On July 29, 2010 McDonald’s Corp did what many Americans are doing, and even more wish they could do, which is to borrow funds at record low interest rates.
The Wall Street Journal reported that McDonald’s borrowed $750 million in the bond market, selling 10 year bonds paying 3.5% and 30 year bonds which pay 4.875%. These are the lowest rates that a US company has been able to pay on a bond since at least 1995, according to the WSJ article. The article cited many other companies which are doing the same, at record low interest rates.
While these are historically low borrowing rates, and thus, for the purchasers of the bonds, they are receiving low returns on the bonds, there is a long term positive to this. For shareholders of McDonald’s, and many other companies that are issuing debt at this time, these low rates are providing these firms cash with very low cost of capital. They will be able to use the funds to grow and expand their businesses, or to pay off other higher interest debt. Either way, their intention is to increase their companies’ cash flow and earnings.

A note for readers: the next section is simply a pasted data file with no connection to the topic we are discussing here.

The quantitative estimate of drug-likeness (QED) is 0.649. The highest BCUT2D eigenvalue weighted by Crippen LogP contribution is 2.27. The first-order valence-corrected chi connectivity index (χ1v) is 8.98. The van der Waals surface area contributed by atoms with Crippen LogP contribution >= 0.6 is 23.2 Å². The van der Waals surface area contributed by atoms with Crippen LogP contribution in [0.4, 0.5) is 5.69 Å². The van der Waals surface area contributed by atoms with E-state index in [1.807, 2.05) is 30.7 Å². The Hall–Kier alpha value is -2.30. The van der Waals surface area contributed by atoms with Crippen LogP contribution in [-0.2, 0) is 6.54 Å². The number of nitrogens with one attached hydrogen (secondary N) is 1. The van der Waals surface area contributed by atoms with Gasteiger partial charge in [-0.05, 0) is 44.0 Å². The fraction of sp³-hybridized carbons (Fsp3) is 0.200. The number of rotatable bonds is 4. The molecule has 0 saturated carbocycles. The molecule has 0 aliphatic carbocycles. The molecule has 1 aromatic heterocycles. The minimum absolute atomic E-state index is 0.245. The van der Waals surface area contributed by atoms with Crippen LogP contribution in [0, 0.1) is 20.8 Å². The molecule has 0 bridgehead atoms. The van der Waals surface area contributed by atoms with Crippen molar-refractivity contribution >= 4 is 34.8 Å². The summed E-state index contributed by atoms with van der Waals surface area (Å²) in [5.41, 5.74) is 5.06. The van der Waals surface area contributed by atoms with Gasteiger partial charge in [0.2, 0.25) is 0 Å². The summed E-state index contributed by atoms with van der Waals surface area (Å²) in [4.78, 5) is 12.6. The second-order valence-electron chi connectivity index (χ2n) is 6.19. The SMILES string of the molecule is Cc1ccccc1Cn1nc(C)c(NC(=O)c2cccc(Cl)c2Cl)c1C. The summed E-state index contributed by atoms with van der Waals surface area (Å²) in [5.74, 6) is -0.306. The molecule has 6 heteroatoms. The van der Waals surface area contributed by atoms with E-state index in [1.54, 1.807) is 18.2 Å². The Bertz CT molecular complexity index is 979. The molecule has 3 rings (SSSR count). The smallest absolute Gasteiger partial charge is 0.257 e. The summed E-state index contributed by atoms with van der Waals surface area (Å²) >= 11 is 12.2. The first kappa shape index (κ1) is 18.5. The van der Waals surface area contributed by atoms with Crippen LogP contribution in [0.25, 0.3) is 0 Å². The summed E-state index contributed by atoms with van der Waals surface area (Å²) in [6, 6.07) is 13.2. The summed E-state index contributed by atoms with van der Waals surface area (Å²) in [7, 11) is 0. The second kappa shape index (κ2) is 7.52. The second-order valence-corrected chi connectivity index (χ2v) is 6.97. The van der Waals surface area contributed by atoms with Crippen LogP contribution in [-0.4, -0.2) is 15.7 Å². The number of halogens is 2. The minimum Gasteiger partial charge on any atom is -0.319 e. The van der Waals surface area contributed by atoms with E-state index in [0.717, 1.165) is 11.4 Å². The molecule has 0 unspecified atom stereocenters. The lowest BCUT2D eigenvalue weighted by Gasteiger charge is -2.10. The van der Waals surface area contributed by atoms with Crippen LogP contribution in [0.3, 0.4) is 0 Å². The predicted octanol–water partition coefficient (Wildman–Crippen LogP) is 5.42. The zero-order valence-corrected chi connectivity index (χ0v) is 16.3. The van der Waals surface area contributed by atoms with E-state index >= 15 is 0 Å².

In the short run, the stock market can be quite volatile. In the long run, a company’s stock price should be correlated to it’s ability to generate cash flow and earnings. Thus, by borrowing at these low rates, their future stock prices should be positively affected, which is good for stockholders in general. Another reason to be optimistic about the future prospects of equity markets.
Source: McDonald’s Deal Sets Low for Bond Interest Rates, WSJ.com, 7/29/10